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In-Car Video Setup

 
Old 10-27-2005, 11:04 PM
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Default In-Car Video Setup

Video still from my old system:



I've been trying to get the right pieces together for a flexible and (relatively) affordable in-car video camera set up, and I think the camera I got today finishes it off.

The cheapest way to do in-car video, of course, is to make a home-made camera mount and slap on a $25 VHS camcorder that you picked up at a garage sale. When the car shakes the old camcorder apart, you take a Sunday morning and go find another garage sale. Simple and cheap.

But in my case, I want to be able to put one camera on the front bumper, or the rear wing (or pointed at the suspension, even), and one camera in the cockpit, showing the steering wheel and my feet as I drive. So, I ideally need two bullet cameras, a way to combine the two for a picture-in-picture effect, and a way to record the combined image that makes it easy to get it to the primary place I view it, my computer.

RECORDER

The Mustek PVR-A1 is a no-moving-parts solution that records MPEG-4 encoded video files to a SD memory card and is about the size of an iPod. It also has a screen, so you can see that your cameras are working correctly, and also review your laps right there at the track. It also has a rechargeable battery for when it's out of the car, so you can show other people your laps and exciting off-track excursions. (As a bonus, you can listen to MP3's on it and look at pictures of your wife and kids.)

A $50 SD card holds 3.5 hours of video, and goes right into a $5 reader for the laptop, which means no cables, encoding, or other nonsense when you want to get the videos into the computer.

It's the bargain of the package, too, at about $95 through Amazon.com.

PICTURE-IN-PICTURE

The View-2.com box by RCD Video allows you to combine two incoming video streams into one image. You can have an inset box, like you see above. You can change the size and location of the box in the frame, and you can also do half-split frames (horizontal or vertical) if you want to do a front-rear setup. It's $289, because it's not really a consumer item. It's available here. It's not cheap, but I think there's a real value to being able to see what you're doing (in addition to what the car is doing) in a lap video.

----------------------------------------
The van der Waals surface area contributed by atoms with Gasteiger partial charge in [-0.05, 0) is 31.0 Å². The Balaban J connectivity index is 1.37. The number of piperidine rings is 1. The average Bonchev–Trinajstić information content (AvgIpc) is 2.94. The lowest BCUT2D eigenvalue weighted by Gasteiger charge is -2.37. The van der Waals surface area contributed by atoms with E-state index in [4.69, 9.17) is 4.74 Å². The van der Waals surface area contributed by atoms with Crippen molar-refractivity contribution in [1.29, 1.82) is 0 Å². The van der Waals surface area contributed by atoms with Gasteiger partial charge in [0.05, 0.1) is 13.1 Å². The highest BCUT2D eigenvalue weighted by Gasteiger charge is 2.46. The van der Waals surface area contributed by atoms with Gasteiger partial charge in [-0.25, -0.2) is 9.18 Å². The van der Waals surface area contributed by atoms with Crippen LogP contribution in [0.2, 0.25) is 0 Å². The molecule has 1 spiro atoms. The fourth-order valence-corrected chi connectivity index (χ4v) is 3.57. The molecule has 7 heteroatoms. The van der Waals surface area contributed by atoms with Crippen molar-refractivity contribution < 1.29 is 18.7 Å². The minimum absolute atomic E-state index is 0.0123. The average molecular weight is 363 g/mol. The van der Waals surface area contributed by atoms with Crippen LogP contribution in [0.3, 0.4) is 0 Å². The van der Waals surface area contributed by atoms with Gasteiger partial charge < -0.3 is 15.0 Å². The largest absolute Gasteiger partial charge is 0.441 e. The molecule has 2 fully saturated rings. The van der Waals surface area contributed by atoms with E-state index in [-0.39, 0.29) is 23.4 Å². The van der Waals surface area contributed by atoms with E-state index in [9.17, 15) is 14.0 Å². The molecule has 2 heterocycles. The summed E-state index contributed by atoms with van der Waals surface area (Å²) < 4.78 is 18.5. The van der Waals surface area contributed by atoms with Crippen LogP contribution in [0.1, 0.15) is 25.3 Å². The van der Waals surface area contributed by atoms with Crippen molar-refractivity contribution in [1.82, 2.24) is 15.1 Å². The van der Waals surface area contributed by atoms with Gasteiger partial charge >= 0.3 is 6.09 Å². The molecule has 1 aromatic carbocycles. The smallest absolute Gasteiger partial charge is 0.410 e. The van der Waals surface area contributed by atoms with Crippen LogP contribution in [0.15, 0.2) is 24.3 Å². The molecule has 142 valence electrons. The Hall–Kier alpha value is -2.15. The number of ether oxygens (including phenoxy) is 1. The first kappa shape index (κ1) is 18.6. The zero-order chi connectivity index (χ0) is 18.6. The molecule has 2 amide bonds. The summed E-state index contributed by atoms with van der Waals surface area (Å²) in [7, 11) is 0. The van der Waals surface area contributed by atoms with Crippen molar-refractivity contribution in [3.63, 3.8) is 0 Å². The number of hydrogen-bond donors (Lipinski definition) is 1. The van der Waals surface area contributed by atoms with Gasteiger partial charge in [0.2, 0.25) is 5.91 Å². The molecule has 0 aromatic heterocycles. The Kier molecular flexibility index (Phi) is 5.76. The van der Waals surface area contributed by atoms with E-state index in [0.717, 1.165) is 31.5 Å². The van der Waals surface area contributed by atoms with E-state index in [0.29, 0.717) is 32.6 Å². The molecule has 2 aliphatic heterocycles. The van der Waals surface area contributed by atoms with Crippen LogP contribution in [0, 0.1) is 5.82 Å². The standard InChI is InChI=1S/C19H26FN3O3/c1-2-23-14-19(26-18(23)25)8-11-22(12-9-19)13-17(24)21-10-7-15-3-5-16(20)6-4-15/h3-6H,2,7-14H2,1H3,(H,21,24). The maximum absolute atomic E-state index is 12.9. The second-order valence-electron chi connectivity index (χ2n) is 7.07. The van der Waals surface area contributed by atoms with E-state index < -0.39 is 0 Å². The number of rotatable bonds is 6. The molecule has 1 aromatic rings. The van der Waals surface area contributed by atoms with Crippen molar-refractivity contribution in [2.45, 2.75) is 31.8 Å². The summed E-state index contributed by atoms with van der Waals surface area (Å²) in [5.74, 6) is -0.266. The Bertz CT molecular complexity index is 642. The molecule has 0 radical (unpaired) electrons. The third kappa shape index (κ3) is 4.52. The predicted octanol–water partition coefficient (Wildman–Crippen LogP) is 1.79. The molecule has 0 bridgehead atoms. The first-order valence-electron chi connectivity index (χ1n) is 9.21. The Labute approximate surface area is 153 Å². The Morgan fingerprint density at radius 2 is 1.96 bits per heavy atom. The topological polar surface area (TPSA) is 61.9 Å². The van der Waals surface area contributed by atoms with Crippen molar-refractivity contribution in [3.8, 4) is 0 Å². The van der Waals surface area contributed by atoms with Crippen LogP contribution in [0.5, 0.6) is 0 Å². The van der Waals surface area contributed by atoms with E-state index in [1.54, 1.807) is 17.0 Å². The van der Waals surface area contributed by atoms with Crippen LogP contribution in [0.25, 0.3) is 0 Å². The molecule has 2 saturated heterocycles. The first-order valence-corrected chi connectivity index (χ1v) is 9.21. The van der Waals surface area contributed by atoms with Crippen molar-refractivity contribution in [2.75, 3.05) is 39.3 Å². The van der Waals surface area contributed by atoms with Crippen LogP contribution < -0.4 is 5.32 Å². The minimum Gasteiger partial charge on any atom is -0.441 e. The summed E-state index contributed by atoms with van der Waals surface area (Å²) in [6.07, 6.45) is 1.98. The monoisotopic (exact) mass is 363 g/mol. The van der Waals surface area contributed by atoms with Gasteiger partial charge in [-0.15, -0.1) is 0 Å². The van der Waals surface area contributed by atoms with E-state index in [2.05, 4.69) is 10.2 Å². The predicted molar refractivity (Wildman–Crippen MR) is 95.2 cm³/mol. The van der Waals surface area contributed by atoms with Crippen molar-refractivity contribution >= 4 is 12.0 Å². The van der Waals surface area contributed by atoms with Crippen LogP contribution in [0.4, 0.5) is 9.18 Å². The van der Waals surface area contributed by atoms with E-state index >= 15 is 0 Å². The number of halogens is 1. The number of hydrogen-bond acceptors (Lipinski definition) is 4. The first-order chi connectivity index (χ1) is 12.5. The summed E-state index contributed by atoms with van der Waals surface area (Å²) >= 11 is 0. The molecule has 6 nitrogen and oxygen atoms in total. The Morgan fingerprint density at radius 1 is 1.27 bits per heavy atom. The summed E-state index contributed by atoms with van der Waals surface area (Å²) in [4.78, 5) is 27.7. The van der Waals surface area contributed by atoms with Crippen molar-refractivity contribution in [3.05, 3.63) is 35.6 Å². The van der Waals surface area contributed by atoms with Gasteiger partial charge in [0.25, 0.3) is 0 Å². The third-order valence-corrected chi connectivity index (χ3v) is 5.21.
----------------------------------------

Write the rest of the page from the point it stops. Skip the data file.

CAMERAS

I found a cheap source for Sony 1/3-inch CCD HAD bullet cameras, and there's an annoying problem with them that finally pushed me to buy a more expensive model. Many bullet cameras seem to be engineered for low-light photography, which makes them 'bleach out' too readily in bright light use -- like when you're driving at the track. I've finally concluded that the cheap cameras are fine for the cockpit-based camera (since there's less light in the car), so this one is a good choice for that.

But I just found a better solution for the main camera. It's a 530-line high-resolution camera with a 1/3-inch latest-generation SuperHAD (whatever that means) Sony sensor. Out of the box, it is less prone to the 'bleaching' effect, and it's capable of high enough resolution so that you could record to DV tapes and have a DVD-like image. But what it also has that's unusual is a wired remote control that you can attach to it which allows you to digitally zoom in or out, and pan or tilt on the digitally zoomed image. That's cool, but it's not important to lap videos. But it also allows you to manually adjust the camera's iris up or down in steps to compensate for a too-bright sky (or a too-dark day, or anything else, I guess). I believe the iris still responds automatically to incoming light level changes, at this point, but the steps allow you to change the range that it's opening or closing the iris within. When you power the camera off, it reverts to its normal settings.